Looking out of the “back door”, where equipment could be lifted into the factory with a crane. The bottom of the coal conveyor can be seen outside.
A shallow creek traces Illinois Gulch toward the Chain O’ Mines mill. Ball mills are laid out in the sun.
Platforms and abandoned outbuildings, as seen in 2005.
When I saw this section, I knew the dock was abandoned.
The iconic outline of a prairie sentinel. Quintessential rural industrial architecture.
General Mills bought Consolidated Elevator’s “D” in 1943 and renamed it “A,” though no additional elevators have followed from that firm to date. Visible on the right is the first annex, built along with the elevator in 1909.
This was taken before the top of the docks really started to rot-out; now this stretch past the crane is distinctly unsafe to cross. Still, you can’t beat the view of Dock #2 winding into the distance, where the approach is chopped-off before the yard used to extend.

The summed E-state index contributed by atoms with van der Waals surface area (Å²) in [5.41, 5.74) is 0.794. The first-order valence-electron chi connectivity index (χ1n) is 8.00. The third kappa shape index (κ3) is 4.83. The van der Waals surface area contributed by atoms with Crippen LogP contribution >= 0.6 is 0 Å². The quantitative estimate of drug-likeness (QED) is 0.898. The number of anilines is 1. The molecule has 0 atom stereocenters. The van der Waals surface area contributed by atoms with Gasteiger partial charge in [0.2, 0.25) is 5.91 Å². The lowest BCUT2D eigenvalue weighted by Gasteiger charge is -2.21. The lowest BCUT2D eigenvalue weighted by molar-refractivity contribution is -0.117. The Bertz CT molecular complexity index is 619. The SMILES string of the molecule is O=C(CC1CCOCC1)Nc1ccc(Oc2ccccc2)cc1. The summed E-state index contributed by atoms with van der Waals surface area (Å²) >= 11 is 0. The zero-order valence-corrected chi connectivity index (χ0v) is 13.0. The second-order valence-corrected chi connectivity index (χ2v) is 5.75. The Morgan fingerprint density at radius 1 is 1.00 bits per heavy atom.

As the Barker steamed past the dock and island, the sunset casts the shadow of the Taconite Harbor receiving trestle on the boat. Through the fog, you can see some of the islands that were joined into a breakwater.
Identical warehouses seem a little newer than the rest of the plant. I suspect these were added in the mid-1950s for the Korean War, during which about 200 buildings were added to the complex.